Do you know what your candidates think? Graham Wilson profile
Published 4:42 pm Monday, June 27, 2022
My name is Graham Wilson. First in my life, I am a husband and father. My wife Amanda and I have two children, Madelyn and Aubree. I am a career prosecutor, and I have worked my entire career in Claiborne County. I have been employed with the District Attorney General’s Office since 2012, and I have been the lead prosecutor in Claiborne County since 2014. During that time, I have handled thousands of criminal cases, and I have tried numerous jury trials, including 6 homicide trials. I have never been hired by any person; my client my entire career has been the people of Claiborne County.
My experience has been solely in criminal law. Our criminal courts handle some of the most serious cases in our court system, and our next Criminal Court Judge should have the experience of participating in those types of cases. I have that experience. I have worked with law enforcement my entire career. I am humbled to have the endorsement of the Tazewell Police Department as well as the New Tazewell Police Department. I also have the endorsement of the Police Benevolent Association (PBA), an organization of 64,000 state, federal, and local law enforcement officers. I gained that endorsement after speaking in front of a panel of law enforcement officers from all over East Tennessee.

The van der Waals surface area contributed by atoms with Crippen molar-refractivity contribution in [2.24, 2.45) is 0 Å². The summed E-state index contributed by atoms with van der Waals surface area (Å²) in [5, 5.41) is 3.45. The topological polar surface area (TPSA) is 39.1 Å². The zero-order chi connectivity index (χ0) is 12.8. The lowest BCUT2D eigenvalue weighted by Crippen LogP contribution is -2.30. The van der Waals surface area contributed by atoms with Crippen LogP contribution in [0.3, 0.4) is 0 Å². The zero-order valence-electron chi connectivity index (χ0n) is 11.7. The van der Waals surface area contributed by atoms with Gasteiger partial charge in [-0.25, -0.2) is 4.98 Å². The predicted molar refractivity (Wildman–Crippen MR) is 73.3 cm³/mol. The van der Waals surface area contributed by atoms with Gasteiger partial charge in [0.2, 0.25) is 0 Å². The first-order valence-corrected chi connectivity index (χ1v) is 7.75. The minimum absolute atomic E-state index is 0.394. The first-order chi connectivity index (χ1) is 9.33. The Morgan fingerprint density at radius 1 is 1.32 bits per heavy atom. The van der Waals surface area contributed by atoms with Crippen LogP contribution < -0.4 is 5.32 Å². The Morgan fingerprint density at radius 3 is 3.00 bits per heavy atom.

The most pressing issue plaguing our communities is the drug epidemic. It is an evolving problem. When I began my career, it was prescription drugs, and today, it is even more dangerous. It is methamphetamine, heroin, and fentanyl that comes from our southern borders.
I would address this issue by expanding our existing Recovery Court, which is seen as a model for the entire state to follow. It currently has 40 participants, and I want that to be greater. I also see a mental health crisis that is present in our district. Many people with severe mental health problems interact with our criminal justice system. I want to explore beginning a Mental Health Court for the 8th judicial district that could pool resources from all mental health providers available.